This is an area where herbs are of special benefit; if in doubt get qualified treatment. Choose from one or a mixture of the following, taken as warm infusions. Coltsfoot (Tictsilagofatfara), one of the best cough remedies, particularly for irritating, spasmodic coughs, will soothe, loosen mucus and reduce the spasm. llyssop(1-1,tssopus officinalis) is a calming and relaxing expectorant for a cough that is associated with restlessness and irritation. For a harsh, dry and painful cough always include marshmallow (Althea ojicinalis) in a mixture, to ease the soreness. Thyme (Thymus valgaris) is powerfully antiseptic and relieves a dry cough linked with a respiratory infection. As an expectorate, white horehound (Manubiunt valgare) frees up thick, sticky mucus.

Aromatherapy oils used in a steam inhalation can help a cough do its job mote effectively; they can be chosen to soothe the lining of the air passages, fight infection if needed, and loosen mucus to make it easier to be removed. Soothing oils include benzoin and lavender; thyme and eucalyptus are antiseptic; and frankincense or marjoram increase expectoration. Choose a blend that you like the smell of. Essential oils have an ancient link with water and have been used since classical times.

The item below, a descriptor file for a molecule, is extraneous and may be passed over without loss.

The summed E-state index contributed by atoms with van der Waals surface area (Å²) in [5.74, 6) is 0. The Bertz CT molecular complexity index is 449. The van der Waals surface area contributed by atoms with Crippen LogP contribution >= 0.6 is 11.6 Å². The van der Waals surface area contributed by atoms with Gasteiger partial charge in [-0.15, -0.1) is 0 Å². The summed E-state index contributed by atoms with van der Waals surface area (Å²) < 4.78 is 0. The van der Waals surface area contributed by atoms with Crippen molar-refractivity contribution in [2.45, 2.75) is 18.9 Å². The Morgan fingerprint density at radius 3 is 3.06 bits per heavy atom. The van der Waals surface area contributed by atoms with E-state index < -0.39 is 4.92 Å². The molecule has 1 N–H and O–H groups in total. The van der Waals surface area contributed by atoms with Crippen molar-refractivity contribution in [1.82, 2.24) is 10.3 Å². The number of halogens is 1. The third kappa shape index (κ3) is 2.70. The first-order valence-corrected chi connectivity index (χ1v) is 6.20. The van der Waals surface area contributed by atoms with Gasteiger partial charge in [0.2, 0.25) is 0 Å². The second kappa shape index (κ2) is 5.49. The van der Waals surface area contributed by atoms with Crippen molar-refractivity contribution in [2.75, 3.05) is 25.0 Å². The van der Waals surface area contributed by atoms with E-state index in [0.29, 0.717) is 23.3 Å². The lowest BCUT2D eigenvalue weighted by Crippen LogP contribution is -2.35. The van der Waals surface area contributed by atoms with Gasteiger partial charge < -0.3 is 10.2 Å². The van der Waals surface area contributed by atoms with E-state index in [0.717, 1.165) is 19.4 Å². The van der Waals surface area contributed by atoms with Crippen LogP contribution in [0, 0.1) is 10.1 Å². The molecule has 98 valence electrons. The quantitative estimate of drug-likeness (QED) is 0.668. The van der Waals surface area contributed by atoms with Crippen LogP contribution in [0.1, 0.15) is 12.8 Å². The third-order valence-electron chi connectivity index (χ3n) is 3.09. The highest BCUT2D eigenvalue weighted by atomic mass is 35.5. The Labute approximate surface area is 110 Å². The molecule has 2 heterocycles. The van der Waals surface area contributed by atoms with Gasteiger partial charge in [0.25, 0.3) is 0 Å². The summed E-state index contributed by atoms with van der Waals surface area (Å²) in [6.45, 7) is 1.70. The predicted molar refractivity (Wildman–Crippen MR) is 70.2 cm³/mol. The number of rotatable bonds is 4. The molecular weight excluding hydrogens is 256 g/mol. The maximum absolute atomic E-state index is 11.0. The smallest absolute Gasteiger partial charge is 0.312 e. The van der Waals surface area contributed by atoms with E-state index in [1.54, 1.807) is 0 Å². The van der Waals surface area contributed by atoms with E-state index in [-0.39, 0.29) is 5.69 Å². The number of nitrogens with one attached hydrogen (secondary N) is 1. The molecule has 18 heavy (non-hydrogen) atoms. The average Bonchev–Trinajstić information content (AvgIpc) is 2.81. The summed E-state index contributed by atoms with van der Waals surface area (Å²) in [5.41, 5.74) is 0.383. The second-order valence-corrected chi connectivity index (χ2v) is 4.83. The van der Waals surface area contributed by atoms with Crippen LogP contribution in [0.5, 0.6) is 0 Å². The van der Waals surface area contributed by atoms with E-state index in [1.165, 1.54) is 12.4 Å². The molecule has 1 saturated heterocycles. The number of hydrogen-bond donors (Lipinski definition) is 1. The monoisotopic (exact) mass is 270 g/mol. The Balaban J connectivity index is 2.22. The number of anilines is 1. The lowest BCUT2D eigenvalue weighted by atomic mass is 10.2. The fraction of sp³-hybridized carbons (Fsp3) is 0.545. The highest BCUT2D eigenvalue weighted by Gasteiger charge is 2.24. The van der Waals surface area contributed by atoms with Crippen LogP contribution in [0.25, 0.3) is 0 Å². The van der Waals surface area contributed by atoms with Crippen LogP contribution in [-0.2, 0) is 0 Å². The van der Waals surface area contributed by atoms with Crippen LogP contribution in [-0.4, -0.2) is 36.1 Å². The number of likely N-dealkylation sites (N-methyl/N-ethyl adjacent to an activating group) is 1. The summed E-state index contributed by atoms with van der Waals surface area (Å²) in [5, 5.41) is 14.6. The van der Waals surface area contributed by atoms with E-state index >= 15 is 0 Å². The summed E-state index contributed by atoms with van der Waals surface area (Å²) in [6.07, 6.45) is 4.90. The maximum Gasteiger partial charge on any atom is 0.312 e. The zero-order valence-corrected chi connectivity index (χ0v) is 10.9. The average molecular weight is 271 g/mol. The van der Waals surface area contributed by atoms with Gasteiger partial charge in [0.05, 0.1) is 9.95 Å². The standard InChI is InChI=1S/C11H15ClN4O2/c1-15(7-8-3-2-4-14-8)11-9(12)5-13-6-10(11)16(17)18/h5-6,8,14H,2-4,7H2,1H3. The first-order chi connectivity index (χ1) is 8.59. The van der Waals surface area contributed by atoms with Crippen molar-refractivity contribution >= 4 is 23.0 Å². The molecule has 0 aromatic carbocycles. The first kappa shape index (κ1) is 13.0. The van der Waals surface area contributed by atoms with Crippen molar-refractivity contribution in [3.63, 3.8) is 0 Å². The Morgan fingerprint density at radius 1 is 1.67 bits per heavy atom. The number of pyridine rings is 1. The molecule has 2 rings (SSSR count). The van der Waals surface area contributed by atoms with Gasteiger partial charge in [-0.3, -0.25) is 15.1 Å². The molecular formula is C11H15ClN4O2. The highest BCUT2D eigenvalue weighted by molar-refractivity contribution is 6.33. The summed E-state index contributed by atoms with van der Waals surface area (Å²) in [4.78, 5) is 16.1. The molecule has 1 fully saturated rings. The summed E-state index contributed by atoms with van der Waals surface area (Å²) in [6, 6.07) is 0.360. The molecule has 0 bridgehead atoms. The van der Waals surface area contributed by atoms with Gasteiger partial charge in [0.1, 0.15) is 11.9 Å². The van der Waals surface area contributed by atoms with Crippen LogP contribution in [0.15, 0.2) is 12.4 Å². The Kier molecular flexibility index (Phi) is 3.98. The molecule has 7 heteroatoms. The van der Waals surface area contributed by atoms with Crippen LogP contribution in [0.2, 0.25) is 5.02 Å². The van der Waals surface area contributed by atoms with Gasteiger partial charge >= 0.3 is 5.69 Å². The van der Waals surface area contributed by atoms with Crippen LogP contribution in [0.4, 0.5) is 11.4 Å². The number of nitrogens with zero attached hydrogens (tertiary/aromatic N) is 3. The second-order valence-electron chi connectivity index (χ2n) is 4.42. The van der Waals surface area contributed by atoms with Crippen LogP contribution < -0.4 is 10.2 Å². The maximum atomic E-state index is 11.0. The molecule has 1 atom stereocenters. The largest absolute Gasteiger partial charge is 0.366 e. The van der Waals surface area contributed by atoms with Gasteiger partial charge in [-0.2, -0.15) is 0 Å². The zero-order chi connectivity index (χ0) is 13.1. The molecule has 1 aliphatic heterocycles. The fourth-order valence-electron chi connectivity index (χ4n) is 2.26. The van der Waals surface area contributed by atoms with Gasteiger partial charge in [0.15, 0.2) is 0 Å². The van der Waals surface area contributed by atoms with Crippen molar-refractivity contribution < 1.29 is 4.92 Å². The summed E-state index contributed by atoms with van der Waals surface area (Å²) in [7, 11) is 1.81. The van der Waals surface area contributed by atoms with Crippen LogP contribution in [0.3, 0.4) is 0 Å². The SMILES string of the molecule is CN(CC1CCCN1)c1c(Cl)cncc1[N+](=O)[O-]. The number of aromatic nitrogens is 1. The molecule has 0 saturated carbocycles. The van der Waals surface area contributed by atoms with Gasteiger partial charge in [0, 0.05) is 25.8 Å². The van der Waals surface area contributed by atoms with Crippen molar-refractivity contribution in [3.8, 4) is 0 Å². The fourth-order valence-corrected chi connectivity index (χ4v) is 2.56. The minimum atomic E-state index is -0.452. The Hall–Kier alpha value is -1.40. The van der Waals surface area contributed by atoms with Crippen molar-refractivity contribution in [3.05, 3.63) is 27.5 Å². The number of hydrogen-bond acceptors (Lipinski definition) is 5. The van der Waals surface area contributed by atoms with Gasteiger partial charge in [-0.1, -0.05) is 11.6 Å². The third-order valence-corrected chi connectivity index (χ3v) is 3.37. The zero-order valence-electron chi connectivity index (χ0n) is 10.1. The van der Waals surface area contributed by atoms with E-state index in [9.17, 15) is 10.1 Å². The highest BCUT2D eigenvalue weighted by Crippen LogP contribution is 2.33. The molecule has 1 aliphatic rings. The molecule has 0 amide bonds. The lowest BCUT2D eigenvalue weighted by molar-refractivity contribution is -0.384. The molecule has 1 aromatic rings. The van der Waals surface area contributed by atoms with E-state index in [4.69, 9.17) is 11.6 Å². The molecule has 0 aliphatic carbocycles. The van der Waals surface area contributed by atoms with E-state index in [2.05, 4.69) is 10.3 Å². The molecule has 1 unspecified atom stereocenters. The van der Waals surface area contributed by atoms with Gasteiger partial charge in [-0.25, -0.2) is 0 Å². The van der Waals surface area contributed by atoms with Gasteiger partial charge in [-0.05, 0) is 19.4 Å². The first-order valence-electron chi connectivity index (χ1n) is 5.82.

Diarrhea

Loose, frequent bowel movements can happen as a short term reaction to infection, inflammation or food poisoning, and as such are quite a positive, cleansing action. A common experience is holiday diarrhea, and this is usually a response to exposure to unfamiliar bacteria.

As a herbal treatment if mild food poisoning or infection has upset the bowels, try eating garlic as a natural gut disinfectant. Agrimony (Aggiimontacapawria), astringent and healing to the inflamed and swollen membrane lining the gut, is helpful in mild gastro-enteritis. Chamomile, (Chamomillarecutiut), one of the first herbs for many digestive disorders, is calming and anti-inflammatory, and so reduces the impact of tension on the digestive tract. Meadowsweet (Filipenduio ulmaria) will help to settle an acidic stomach. Ribwort (Amigo lanceolaut) has excellent toning, soothing and healing properties for use in diarrhea from many causes where there is inflammation. Thyme (Thymuscalgaris) will fight infections and improve digestion generally, settling churning, loose bowels and killing harmful bacteria.